In the tradition of Covey’s Seven Habits of Highly Effective People, I thought I would start a list outlining the habits of highly ineffective candidates. While I’m pretty sure the list will never make it into a multi-bajillion dollar book deal, hopefully it will help a few of you understand the things that are keeping you from succeeding on the exam. Having been through the exams and talked to a lot of candidates, I can tell you two things:
- All three levels are extremely tough and will tax even the best students
- It is extremely easy to adopt bad study habits and not even realize it (even after you’ve hit that fail band a few times)
If you see your study habits in this list, don’t think you can’t pass the exam just as you shouldn’t hit the rage button and dismiss the entire post. Step back, think about the study habit and whether your strategy is the best fit for you as a candidate. Maybe its not a make-or-break habit, maybe you will do just fine with one or many of these habits. Just remember, half of the people in that room with you on June 2nd will not be happy come mid-August. Do not let old study habits sabotage your chances because you’re too proud to reassess your strategy.
- You know that practice problems are the key to learning the material but you always seem to run out of time after reading
You have to take an active part in the learning process to get this stuff down. This isn’t the good old college days of open-book or take-home tests. Continuously testing your retention of the material is the only way to know that you will take it to the exam with you.
- Your week-long study plan always seems to get pushed back until you have to study 10 hours on Saturday to make up for lost time
Trying to cram your studying into one sitting each week is a recipe for failure. Your brain gets tired after more than 50 minutes without a small break or more than 5-6 hours without a rest. Study session marathons have their place in your strategy, but not in your weekly core.
- Curriculum? What’s that? 3rd party study guides and notes are all you need.
I used study guides and notes for each level. They are an indispensible tool for passing the exam but they are just that, a tool not your whole toolbox. You may not need to read the entire curriculum, but you do need to use it as a resource. Each year I heard candidates complain that there was material on the exams that was not in the curriculum. What they meant was there were exam questions that were not in the study guides (the only resource they used). Do all the end-of-chapter questions and blue-box problems in the curriculum and at least review the key concepts in the Institute books.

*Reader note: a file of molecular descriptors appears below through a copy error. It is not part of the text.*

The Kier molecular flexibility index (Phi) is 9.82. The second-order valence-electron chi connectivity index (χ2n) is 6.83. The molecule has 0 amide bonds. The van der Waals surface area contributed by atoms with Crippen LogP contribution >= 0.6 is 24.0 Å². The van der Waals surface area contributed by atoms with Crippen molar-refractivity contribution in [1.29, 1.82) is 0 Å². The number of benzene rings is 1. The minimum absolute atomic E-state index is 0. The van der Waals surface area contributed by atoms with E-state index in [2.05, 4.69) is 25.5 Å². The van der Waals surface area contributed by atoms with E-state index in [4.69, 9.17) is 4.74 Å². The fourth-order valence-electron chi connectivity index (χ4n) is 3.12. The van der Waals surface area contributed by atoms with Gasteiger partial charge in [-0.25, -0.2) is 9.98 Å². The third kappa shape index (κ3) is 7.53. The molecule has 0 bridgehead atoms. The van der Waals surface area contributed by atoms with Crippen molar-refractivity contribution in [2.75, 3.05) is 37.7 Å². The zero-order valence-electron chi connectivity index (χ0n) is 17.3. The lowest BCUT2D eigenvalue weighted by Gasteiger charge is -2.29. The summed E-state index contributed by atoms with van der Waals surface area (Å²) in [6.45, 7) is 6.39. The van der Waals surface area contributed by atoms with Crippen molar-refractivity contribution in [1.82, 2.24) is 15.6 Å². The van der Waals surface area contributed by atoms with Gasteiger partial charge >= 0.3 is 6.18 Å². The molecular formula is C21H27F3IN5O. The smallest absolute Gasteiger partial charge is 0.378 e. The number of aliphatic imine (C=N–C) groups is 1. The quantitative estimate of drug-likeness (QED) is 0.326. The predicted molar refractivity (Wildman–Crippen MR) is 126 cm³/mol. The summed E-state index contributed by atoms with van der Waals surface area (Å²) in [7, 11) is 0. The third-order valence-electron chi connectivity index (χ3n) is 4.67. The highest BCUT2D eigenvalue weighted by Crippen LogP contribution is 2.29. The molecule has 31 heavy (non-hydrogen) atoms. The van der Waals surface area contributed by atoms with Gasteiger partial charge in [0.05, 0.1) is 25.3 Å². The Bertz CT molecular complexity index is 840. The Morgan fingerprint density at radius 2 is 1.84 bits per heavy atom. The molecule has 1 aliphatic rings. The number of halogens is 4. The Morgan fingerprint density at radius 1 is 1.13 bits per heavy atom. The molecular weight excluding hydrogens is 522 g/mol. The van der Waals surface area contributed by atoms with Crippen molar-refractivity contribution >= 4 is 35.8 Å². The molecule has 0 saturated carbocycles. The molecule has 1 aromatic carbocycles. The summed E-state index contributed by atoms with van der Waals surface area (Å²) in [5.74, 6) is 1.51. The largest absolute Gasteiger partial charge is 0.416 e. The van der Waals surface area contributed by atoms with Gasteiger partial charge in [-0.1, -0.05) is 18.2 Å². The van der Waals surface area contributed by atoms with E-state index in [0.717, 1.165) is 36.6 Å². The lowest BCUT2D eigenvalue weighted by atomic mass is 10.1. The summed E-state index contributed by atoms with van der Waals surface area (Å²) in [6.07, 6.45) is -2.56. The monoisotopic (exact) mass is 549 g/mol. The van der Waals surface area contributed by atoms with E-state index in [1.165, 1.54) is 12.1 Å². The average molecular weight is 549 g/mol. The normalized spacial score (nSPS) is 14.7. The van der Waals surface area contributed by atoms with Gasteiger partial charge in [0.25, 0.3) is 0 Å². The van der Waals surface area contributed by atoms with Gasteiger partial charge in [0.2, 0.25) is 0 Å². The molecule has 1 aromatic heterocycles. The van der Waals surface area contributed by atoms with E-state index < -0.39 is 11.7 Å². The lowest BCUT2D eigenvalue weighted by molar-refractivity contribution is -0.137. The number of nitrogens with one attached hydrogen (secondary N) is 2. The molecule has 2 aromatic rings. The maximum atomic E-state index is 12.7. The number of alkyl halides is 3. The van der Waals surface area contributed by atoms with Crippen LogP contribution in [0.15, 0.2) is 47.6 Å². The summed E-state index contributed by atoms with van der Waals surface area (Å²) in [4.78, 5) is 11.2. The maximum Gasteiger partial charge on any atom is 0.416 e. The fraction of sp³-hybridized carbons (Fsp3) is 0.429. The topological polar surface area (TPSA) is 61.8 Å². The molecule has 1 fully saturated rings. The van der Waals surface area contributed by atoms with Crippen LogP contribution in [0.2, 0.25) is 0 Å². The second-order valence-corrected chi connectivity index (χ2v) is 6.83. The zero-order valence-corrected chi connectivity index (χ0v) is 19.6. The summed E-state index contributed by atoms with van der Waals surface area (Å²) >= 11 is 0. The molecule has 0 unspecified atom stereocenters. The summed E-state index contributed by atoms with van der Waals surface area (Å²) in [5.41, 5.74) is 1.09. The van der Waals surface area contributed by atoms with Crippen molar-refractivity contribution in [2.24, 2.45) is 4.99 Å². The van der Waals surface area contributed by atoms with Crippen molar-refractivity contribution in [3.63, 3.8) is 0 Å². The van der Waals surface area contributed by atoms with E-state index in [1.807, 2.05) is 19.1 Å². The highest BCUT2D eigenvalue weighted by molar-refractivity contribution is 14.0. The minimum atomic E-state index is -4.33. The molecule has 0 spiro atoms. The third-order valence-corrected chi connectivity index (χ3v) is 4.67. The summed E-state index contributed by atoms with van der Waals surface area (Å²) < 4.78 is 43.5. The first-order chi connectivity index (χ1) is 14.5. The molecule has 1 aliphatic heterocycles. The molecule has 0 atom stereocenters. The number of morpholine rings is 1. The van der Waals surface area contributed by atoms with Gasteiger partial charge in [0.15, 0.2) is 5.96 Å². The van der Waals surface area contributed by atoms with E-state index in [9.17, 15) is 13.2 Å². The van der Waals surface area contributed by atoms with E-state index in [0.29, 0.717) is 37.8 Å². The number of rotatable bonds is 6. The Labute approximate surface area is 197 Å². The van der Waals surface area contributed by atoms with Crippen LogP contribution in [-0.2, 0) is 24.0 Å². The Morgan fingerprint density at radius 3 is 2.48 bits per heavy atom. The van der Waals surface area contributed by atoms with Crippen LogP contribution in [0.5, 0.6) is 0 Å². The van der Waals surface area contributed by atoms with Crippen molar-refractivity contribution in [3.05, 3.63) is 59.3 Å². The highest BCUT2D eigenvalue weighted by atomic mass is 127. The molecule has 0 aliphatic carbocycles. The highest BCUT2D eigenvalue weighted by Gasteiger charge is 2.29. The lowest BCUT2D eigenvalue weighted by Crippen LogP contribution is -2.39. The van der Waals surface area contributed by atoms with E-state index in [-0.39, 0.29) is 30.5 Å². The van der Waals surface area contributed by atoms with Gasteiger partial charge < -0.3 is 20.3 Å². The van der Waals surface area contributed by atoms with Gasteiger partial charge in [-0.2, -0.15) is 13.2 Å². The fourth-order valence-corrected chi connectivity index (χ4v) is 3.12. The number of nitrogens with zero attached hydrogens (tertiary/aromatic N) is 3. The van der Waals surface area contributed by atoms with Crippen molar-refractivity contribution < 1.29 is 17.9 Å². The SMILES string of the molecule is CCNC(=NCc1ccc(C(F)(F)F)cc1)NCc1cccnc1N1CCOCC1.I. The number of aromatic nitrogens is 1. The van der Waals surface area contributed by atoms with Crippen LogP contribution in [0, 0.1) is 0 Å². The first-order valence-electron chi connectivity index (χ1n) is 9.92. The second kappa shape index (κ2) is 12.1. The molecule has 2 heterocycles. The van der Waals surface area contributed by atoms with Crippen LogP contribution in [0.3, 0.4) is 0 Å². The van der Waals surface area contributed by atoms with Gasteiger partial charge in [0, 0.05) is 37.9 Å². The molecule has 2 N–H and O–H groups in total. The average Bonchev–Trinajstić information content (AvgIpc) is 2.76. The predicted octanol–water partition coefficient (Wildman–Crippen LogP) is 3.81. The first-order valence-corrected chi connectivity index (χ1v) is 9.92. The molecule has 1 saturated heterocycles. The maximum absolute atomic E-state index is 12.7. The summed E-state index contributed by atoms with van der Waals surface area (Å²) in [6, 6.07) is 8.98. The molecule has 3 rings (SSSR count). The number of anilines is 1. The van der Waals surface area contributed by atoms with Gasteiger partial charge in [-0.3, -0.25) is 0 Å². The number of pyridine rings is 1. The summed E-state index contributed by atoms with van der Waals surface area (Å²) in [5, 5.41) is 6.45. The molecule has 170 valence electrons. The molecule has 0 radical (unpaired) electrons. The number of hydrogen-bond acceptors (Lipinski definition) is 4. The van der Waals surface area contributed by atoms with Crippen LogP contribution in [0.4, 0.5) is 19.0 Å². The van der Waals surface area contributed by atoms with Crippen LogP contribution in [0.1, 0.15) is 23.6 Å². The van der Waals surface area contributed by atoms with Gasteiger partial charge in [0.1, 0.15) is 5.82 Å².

I’m constantly amazed at the forum posts asking, “I just started studying in April (or May, etc), can I still pass the exam?” Don’t let a late start discourage you from studying, just realize that you will probably be studying for next year’s exam because you failed the upcoming one. Unless you don’t mind taking a few years for each level, you need to give yourself the time to study this material. Start early so you do not have to stress yourself out and cram everything into a couple of months.
- 300 hours studying divided by 20 hours per week is 15 weeks which means I can start in late February.
I can tell you, I spent WAY more than 300 hours studying for each exam. Now, I wasn’t the smartest guy taking the tests and I’m sure many of you will do well with fewer hours of studying. I looked at it this way, if candidates are studying between 200-300 hours for each exam but only half are passing then I want to study more than the average candidate.
There’s two issues with this habit. One, planning to study 20+ hours a week while you work a full-time job and have a family is unrealistic. Second, waiting so late to start where you must keep to a tough schedule is going to mean lost study time. Don’t think that because you have just enough time to meet your study goals that nothing will come up during that period. You have to leave some extra time for LIFE! Life is that business trip you have to take or extra hours at the office for 1st quarter reporting. Life is your son’s little league championship series that takes you to every field in the state and every pizza place afterwards. Life is that amazing date you’ve been waiting for and cannot pass up on the opportunity. You don’t have to sacrifice your life to pass the CFA exams, but you do need to plan ahead of time.
Anyway, now that half of you hate me now and think I’m a a*hole, honestly re-evaluate your own study habits. Hopefully, you can say that you are on track to pass the exams. Seeing some of your study habits here isn’t the end of the world and there is still time to reassess your strategy.
‘til next week, happy studyin’
Joseph Hogue, CFA
P.S. Any habits I missed? What have you caught yourself doing that wasn’t helping you pass the exams?